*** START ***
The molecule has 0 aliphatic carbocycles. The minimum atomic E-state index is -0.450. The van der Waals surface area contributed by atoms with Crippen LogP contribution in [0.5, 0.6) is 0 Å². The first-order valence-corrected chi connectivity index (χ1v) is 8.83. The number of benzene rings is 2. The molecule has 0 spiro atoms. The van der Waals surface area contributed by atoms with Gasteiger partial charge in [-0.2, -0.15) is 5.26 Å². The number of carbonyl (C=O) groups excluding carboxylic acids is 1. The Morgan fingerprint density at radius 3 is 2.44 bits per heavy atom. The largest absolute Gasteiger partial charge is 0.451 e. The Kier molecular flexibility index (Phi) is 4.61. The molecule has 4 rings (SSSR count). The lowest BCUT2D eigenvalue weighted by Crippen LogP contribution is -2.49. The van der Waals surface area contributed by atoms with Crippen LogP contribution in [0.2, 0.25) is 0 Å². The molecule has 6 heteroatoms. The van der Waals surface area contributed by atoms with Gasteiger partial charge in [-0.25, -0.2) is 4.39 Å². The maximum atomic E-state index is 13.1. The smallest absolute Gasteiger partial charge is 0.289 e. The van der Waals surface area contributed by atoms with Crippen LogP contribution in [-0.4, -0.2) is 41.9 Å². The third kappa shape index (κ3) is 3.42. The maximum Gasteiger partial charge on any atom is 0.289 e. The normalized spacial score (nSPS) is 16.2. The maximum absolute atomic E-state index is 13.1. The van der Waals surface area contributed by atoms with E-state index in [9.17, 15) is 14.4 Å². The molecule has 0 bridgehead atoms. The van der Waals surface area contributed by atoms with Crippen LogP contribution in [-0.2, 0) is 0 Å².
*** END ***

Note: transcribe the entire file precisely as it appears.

The molecule has 0 aliphatic carbocycles. The minimum atomic E-state index is -0.450. The van der Waals surface area contributed by atoms with Crippen LogP contribution in [0.5, 0.6) is 0 Å². The first-order valence-corrected chi connectivity index (χ1v) is 8.83. The number of benzene rings is 2. The molecule has 0 spiro atoms. The van der Waals surface area contributed by atoms with Gasteiger partial charge in [-0.2, -0.15) is 5.26 Å². The number of carbonyl (C=O) groups excluding carboxylic acids is 1. The Morgan fingerprint density at radius 3 is 2.44 bits per heavy atom. The largest absolute Gasteiger partial charge is 0.451 e. The Kier molecular flexibility index (Phi) is 4.61. The molecule has 4 rings (SSSR count). The lowest BCUT2D eigenvalue weighted by Crippen LogP contribution is -2.49. The van der Waals surface area contributed by atoms with Crippen LogP contribution in [0.2, 0.25) is 0 Å². The molecule has 6 heteroatoms. The van der Waals surface area contributed by atoms with Gasteiger partial charge in [-0.25, -0.2) is 4.39 Å². The maximum atomic E-state index is 13.1. The smallest absolute Gasteiger partial charge is 0.289 e. The van der Waals surface area contributed by atoms with Crippen LogP contribution in [-0.4, -0.2) is 41.9 Å². The third kappa shape index (κ3) is 3.42. The maximum Gasteiger partial charge on any atom is 0.289 e. The normalized spacial score (nSPS) is 16.2. The maximum absolute atomic E-state index is 13.1. The van der Waals surface area contributed by atoms with E-state index in [9.17, 15) is 14.4 Å². The molecule has 0 bridgehead atoms. The van der Waals surface area contributed by atoms with Crippen LogP contribution in [-0.2, 0) is 0 Å².